Digital Paper Prints as Replacement for LASER Films: A Study of Intra-Observer Agreement for Wrist Radiographic Findings in Rickets TC11-TC14
Dr. Priyanka Gupta,
Associate Professor, Department of Paediatrics, Hamdard Institute of Medical Sciences and Research
and Hakeem Abdul Hameed Centenary Hospital, New Delhi-110062, India.
Introduction: Replacement of conventional LASER films with digital paper prints as supplement to radiology reports may serve as an economical and environment friendly method. However, it is essential that such a change does not compromise patient’s intended diagnostic outcome.
Aim: The aim of this study was to assess the reliability and acceptability of digital paper prints for the radiographic images by the treating physicians and radiologists.
Materials and Methods: This observational analytical study was done at a tertiary care hospital of New Delhi, India. A total of 58 consecutively ordered wrist radiographs of paediatric patients (6 months to 12 years of age) for ruling out rickets were retrieved from the PACS (Picture Archiving and Communication System). These 58 radiographs, out of which 21 (36.2%) had radiological evidence of rickets over PACS were printed on two different media i.e., LASER films and glossy photographic paper. An objective scoring for the severity of rickets was done on both LASER films and paper prints by six observers independently. Overall comfort level with paper prints was rated on a 1-5 point Likert scale. Data was analysed using STATA 14.0 (Stata Corp, College Station, TX).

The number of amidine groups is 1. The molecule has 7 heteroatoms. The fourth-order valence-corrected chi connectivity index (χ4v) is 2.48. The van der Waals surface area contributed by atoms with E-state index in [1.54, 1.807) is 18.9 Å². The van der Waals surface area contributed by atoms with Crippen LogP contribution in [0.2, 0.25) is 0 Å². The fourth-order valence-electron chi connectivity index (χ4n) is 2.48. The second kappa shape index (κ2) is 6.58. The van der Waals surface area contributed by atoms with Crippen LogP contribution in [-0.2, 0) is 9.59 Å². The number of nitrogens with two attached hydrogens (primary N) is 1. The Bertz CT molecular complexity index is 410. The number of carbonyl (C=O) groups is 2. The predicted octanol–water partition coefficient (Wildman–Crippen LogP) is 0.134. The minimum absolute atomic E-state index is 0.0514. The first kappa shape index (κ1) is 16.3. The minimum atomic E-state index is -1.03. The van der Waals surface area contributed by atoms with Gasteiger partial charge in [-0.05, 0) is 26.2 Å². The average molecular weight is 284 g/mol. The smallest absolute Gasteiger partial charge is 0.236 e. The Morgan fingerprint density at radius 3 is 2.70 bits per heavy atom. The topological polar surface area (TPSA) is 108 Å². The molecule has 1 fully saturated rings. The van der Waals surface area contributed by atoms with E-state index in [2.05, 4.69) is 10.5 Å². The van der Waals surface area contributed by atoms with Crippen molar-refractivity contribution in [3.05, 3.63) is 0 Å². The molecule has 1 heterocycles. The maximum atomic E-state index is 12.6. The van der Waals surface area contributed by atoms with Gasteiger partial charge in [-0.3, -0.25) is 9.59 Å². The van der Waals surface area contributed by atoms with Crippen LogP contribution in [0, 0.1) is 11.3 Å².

Results: Intra-observer percentage agreement and value of Cohen’s kappa for PACS vs. LASER films and PACS vs. paper prints was equal i.e., 98.3% and 0.97, respectively. Intra-observer agreement between LASER films and paper prints for all six observers was excellent, ranging from 0.92 to 1.00; percentage agreement ranging from 94.8% to 100%. Fracture of ulna/radius present in 4 sets of the X-rays was well demonstrated in both LASER films and paper prints. Comfort level with paper prints was rated as 5 out of 5 by all due to no requirement of any special illuminated view box and dark room.
Conclusion: This study concludes that the use of paper prints may serve as a reliable alternative to LASER films to communicate the report of wrist radiographs for the treating physicians without any compromise over diagnostic information in cases of rickets.